Early last week I wrote a piece elsewhere, which was mainly in praise of Lady Hale, the wonder woman heading up our Supreme Court. And she really is a wonder woman as the court’s judgement on the legality of our Parliament’s prorogation was superb in its depth and breadth yet was written in easily understandable plain English. But not only that, the verdict was unanimous, which was considered amazing and seemingly all down to her leadership.
All appears forgotten now but at the time, after reading the judgement, I thought that a breath of fresh air had wafted over the cesspit of our current political situation. But leaving that aside and despite the piece being serious I also noted (as did others) her jewellery. Oh wow, that spider broach – I want! Apparently, she has many similar broaches ranging from insects (some more deadly than others) to flowers and thinks carefully which one would be appropriate – do look at this link for some examples. But a huge spider for that occasion? What a hoot.
I also mentioned her age (74) which one shouldn’t really, as of what significance is age anyway. But there you were, a woman in her prime and at the very peak of her profession reading out this immensely important judgement in a calm, clear voice – what a role model for the 70+ age group. Now, when the media wants an image of an older woman, I wonder if they wouldn’t mind, please, thinking of Lady Hale and others like her, and not giving us what we usually get, which is a photo of an aged woman staring out of a window, or someone leaning on a stick, or in a group setting in a care home, or those aged hands. So boring and so very stereotypical of an image that younger media types have of the old.
What I loved about Lady Hale is that she is, I think, very typical of how older women look. Because most of the time our image of age and ageing in the media is either dominated by the older women described above or, we get the exceptional, the outliers of ageing who are wonderful and unusual and a bit Instagram glossy – although I totally admire Jean Woods who is stunningly quirky at 77 and has a huge Instagram following. But if an example of an ageing woman is needed it’s usually Helen Mirren for the 70+ age-group (who’s currently starring in Catherine the Great and playing a 40-yr-old and doing it rather well apparently) and the wonderful Dame Judy representing the 80+. Of course, there’s nothing wrong with being exceptional and out there. Just recently two other older outliers come to mind: Debbie Harry of Blondie fame has just published a really raunchy memoir and Prue Leith of Bakeoff featured in my Sunday newspaper and I noted that this 79-yr-old met her second husband at 70. Well why ever not!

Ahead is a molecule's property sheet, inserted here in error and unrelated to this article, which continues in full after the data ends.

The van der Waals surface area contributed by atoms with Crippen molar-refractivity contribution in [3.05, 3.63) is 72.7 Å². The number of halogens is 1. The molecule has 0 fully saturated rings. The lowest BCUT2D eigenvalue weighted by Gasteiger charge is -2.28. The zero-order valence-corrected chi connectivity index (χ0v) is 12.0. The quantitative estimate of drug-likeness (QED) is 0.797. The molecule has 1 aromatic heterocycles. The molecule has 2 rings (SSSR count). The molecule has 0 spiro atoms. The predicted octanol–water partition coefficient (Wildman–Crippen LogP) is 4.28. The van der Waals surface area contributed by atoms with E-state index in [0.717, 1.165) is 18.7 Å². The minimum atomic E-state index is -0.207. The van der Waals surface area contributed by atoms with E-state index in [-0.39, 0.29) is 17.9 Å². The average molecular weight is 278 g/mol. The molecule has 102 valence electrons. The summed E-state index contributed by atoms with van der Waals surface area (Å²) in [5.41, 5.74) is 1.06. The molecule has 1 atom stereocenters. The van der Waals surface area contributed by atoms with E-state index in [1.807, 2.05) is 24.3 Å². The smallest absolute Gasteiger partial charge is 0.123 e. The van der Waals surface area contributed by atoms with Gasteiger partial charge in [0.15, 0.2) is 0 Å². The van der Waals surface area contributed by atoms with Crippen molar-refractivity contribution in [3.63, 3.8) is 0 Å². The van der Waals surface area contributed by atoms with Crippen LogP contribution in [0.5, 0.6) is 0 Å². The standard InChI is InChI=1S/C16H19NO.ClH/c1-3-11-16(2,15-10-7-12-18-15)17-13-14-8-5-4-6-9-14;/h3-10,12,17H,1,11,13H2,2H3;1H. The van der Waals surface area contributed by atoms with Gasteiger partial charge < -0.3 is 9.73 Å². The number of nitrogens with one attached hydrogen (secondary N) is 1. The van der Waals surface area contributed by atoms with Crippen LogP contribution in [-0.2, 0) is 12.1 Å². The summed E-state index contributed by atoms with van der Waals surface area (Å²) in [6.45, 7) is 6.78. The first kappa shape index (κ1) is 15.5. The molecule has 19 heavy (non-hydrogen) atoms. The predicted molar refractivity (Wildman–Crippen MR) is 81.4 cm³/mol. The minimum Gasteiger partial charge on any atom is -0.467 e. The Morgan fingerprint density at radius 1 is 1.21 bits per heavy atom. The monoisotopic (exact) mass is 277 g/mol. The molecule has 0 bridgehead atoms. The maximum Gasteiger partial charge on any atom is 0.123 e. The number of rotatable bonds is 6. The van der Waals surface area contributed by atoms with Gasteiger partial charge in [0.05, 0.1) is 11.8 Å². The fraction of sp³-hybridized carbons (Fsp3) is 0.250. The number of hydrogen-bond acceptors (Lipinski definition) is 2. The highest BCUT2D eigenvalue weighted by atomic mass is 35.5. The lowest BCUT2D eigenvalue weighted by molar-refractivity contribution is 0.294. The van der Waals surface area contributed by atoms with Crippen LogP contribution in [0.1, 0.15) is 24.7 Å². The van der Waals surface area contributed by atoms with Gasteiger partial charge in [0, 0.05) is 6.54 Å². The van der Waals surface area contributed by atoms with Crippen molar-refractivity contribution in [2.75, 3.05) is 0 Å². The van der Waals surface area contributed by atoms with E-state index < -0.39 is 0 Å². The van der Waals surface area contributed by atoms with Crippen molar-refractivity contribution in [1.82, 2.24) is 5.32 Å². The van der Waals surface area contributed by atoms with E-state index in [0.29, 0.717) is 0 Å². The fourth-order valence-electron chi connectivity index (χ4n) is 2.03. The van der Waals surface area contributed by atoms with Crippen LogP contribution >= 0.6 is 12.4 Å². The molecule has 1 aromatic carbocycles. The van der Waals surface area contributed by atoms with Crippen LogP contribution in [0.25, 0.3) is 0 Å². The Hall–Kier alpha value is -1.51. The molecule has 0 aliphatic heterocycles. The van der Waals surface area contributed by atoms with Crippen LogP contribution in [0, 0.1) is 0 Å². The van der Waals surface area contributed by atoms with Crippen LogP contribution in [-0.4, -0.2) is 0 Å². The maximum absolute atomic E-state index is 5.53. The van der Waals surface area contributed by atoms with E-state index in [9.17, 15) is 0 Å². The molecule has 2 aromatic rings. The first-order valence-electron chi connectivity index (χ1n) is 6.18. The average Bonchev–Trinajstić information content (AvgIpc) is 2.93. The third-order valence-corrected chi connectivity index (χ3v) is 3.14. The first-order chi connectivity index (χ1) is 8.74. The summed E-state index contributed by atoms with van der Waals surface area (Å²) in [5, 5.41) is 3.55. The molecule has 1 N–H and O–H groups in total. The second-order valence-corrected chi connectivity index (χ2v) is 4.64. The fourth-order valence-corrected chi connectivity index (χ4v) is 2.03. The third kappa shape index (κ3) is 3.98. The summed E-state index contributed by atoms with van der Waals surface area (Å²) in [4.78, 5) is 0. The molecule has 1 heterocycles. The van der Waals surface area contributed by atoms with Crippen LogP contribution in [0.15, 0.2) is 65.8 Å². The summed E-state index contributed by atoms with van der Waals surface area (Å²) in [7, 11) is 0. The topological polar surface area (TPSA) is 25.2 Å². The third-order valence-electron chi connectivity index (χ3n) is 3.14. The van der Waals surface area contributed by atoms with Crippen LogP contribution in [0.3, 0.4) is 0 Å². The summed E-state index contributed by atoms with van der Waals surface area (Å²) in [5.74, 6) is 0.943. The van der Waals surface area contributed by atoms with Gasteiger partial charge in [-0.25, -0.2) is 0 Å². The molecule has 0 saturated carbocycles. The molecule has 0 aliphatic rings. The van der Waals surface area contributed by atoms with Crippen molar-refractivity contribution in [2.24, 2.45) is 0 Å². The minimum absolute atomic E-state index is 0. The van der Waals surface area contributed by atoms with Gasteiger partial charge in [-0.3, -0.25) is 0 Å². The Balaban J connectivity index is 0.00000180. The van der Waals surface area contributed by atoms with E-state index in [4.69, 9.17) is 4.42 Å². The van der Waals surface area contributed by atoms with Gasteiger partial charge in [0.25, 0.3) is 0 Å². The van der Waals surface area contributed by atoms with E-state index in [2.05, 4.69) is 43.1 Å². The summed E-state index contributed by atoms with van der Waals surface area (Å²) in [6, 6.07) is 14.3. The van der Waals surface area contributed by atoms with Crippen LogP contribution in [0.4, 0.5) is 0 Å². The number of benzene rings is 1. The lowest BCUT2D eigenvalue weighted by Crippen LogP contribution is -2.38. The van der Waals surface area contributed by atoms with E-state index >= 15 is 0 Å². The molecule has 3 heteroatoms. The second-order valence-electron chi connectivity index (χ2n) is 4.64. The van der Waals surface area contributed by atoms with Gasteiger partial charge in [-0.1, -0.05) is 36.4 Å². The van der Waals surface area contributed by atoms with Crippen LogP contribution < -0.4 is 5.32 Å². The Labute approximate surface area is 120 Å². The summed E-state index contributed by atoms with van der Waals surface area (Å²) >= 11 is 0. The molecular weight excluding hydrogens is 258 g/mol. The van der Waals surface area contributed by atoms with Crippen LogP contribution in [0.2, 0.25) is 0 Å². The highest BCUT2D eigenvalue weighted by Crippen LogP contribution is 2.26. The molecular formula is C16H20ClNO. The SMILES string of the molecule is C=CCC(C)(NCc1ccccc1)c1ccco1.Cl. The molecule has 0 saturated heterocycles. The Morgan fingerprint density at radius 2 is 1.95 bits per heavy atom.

But I still think that these magnificent examples don’t look like ordinary women – where are the images of real older women? I don’t see us represented in any fashion magazine or indeed in any makeup and cosmetic ads. And while it might be thought that a pale faced woman without much makeup (e.g. Lady Hale) is not what people want to see in the glossies, because all we want is that glossy polished version of ageing, I’d say let’s have a bit more realism. And, what’s more I’d say this would give us confidence and encouragement as we age. It doesn’t help as we age or put it this way, it doesn’t help me, when I only see polished and unreal versions of ageing faces.
What I think we need is a realisation that just as we are so different when we were young the same applies as we age and therefore there is a need for more role models and categories of ageing women, so that we acknowledge the types who work into their 70s and beyond; the writers, the politicians, the judges, the academics. We also acknowledge the fit who run marathons, who dance and do weights, and we take note of and revere the women who volunteer, who are mainstays of communities. Then there are the campaigners: just recently the media is full of images of older people being arrested on Extinction Rebellion actions – more power to them, I say.
By the way, an 80+ woman I admire for her natural look is Charlotte who is the mother of Jodie of Jodie’s Touch of Style – do have a look at Charlotte’s style here. And have you read Joyce Williams’ blog? On twitter Joyce is at the forefront of being #ageproud and challenges #unthinkingageism whenever she sees it and, at 84 years of age is definitely a role model for me when I reach my 80s.
So the diversity of ageing is out there, but basically, I’m saying that the 70+ age group is often (albeit not always) seen in the media as either victims of old age (lonely with gnarled hands) or polished versions of ourselves in Vogue or Instagram. But we are many, we are varied, we are diverse, and how great it was to see one of us out there taking on the government in such an erudite and intelligent way. All hail Lady Hale!
No pix for this post but I’ll be doing another post very soon 🙂
With love, Penny, the Frugalfashionshopper